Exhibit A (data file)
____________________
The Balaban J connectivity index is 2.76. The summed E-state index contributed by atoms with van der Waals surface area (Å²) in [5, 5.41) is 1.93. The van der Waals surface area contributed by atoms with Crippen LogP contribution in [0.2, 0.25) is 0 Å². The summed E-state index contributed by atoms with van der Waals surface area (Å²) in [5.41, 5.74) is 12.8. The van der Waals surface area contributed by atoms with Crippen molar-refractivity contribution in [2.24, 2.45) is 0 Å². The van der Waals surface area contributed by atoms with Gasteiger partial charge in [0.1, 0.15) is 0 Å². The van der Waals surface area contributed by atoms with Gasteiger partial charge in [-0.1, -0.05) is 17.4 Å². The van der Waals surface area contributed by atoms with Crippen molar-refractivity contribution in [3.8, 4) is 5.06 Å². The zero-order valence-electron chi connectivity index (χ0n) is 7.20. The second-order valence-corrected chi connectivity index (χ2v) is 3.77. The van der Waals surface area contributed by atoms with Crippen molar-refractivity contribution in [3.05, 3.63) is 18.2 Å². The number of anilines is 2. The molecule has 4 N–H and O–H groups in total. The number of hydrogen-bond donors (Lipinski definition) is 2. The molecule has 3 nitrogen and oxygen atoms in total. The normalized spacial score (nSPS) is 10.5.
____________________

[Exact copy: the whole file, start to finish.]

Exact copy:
The Balaban J connectivity index is 2.76. The summed E-state index contributed by atoms with van der Waals surface area (Å²) in [5, 5.41) is 1.93. The van der Waals surface area contributed by atoms with Crippen LogP contribution in [0.2, 0.25) is 0 Å². The summed E-state index contributed by atoms with van der Waals surface area (Å²) in [5.41, 5.74) is 12.8. The van der Waals surface area contributed by atoms with Crippen molar-refractivity contribution in [2.24, 2.45) is 0 Å². The van der Waals surface area contributed by atoms with Gasteiger partial charge in [0.1, 0.15) is 0 Å². The van der Waals surface area contributed by atoms with Gasteiger partial charge in [-0.1, -0.05) is 17.4 Å². The van der Waals surface area contributed by atoms with Crippen molar-refractivity contribution in [3.8, 4) is 5.06 Å². The zero-order valence-electron chi connectivity index (χ0n) is 7.20. The second-order valence-corrected chi connectivity index (χ2v) is 3.77. The van der Waals surface area contributed by atoms with Crippen molar-refractivity contribution in [3.05, 3.63) is 18.2 Å². The number of anilines is 2. The molecule has 4 N–H and O–H groups in total. The number of hydrogen-bond donors (Lipinski definition) is 2. The molecule has 3 nitrogen and oxygen atoms in total. The normalized spacial score (nSPS) is 10.5.